MAY 09, 2018 11:05 AM PDT

What we can Learn From Viruses that Infect Bacteria

WRITTEN BY: Carmen Leitch

We share the world with untold numbers of bacteria and viruses. Researchers are just starting to investigate how these microorganisms interact with one another, and how those relationships affect us. Viruses that infect bacteria are called phages, and scientists have found that the same phage can have a markedly different effect on different kinds of bacteria. Understanding these interactions may help us develop strategies to protect the environment or improve human health, scientists suggest. Reporting in The ISME Journal, researchers at the Ohio State University are using advanced equipment to study the complexities of these microbial relationships.

What are bacteriophages? Check out the video to learn more.

"We're trying to understand how effective a virus, or phage, is when it infects one bacteria versus another and we've learned that there are important differences," said lead researcher Cristina Howard-Varona, a postdoctoral microbiology researcher at Ohio State. “In any environment, not all phages are going to infect in the same way, at the same speed, and with the same success."

The US Department of Energy collaborated on this research. The team looked at genetically similar bacteria that are commonly found in our environment and can impact health, disease, and nutrition; they assessed what happened when the bacteria were infected with the same or different viruses. Next-generation sequencing and an Orbitrap mass spectrometer revealed more. 

This is bacteriophage EFDG1 visualized by transmission electron microscopy at a magnification of 20,000 -- 30,000 times. Note that some phages are still bound to remains of the dead bacteria. / Credit: Ronen Hazan / Hebrew University

"The infection efficiency was very, very different when looking at two different phages that infected the same bacterial host. In one case, the phage propagates and kills cells incredibly fast - in about an hour - and in the other case it's much slower, more than ten times as long," Howard-Varona revealed.

This research is still getting off the ground, but the idea is to use information gleaned from these relationships so that human health and the environment will benefit, she added.

"In some cases, phage infection is good and you could envision intervening to boost infection efficiency to fight all sorts of human pathogens that are no longer sensitive to antibiotics, such as MRSA," Howard-Varona noted. "But to do that, we need to understand the basic mechanisms, including those outlined in this study."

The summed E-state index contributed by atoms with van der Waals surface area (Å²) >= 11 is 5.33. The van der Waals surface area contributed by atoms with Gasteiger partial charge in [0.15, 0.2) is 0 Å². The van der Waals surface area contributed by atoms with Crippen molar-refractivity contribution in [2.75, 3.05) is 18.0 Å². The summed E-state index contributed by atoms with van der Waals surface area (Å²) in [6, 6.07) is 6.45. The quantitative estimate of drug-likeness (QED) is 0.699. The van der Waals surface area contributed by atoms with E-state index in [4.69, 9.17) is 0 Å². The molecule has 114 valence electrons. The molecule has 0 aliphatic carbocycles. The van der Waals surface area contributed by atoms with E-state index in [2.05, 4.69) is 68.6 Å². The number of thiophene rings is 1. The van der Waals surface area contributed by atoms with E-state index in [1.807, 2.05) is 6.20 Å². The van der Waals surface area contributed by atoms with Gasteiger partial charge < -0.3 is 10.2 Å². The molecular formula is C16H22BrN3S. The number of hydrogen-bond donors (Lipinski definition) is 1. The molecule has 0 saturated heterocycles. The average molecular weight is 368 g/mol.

The work shows that ideal bacterial and viral interactions that are set up in the lab may not fully reveal how they interact in natural settings.

"When you look at natural phage and bacteria interactions, such as those in this study, you see that many steps in the phage-host interaction are needed to infect efficiently, and that the infection differs depending on the phage and the bacteria,” noted Matthew Sullivan, an associate professor of microbiology at Ohio State.

"Historically, in the lab, scientists have used these model systems with the fastest, greatest infection efficiency but that's not always true in nature - in water, or soil or in our bodies, and it's important to understand the differences,” Howard-Varona concluded.

Bacteriophages have been used in the clinic to save lives. It has been used as a last-resort therapy for multi-drug resistant infections. Learn more about a patient who received the treatment in the video.

Sources: AAAS/Eurekalert! Via Ohio State University, The ISME Journal

About the Author
  • Experienced research scientist and technical expert with authorships on over 30 peer-reviewed publications, traveler to over 70 countries, published photographer and internationally-exhibited painter, volunteer trained in disaster-response, CPR and DV counseling.
You May Also Like
AUG 05, 2021
Cell & Molecular Biology
Concrete-Loving Bacteria Might be Helpful to Us
AUG 05, 2021
Concrete-Loving Bacteria Might be Helpful to Us
Some bacteria love to live in inhospitable environments that might be excessively hot, dry, or under intense pressure, e ...
SEP 08, 2021
Microbiology
Authorities Work to Contain Nipah Virus Outbreak in India
SEP 08, 2021
Authorities Work to Contain Nipah Virus Outbreak in India
Nipah virus is one of the world's deadliest viruses. It has caused several small outbreaks in Southeast Asia since it em ...
SEP 23, 2021
Cell & Molecular Biology
A New DNA Editor Hidden in a Microbial Jumping Gene
SEP 23, 2021
A New DNA Editor Hidden in a Microbial Jumping Gene
The technology for CRISPR originated in a bacterial immune defense system. Now, the team of one of the researchers who h ...
SEP 24, 2021
Chemistry & Physics
Protecting the Mango Plant with Signal Interference
SEP 24, 2021
Protecting the Mango Plant with Signal Interference
Researchers made huge steps in mitigating the virulence of a mango plant toxin by exploiting the bacteria and signal pat ...
SEP 28, 2021
Immunology
Cell Therapy Scrubs Tumors, Spares Transplanted Organs
SEP 28, 2021
Cell Therapy Scrubs Tumors, Spares Transplanted Organs
Hepatitis B infections have created a ‘silent epidemic’—infected people don’t display any sympto ...
OCT 01, 2021
Microbiology
Understanding How the Gut Microbiome is Affected by Temperature
OCT 01, 2021
Understanding How the Gut Microbiome is Affected by Temperature
The gut microbiome has become an area of intense research focus in recent years. Genomic tools have enabled scientists t ...
Loading Comments...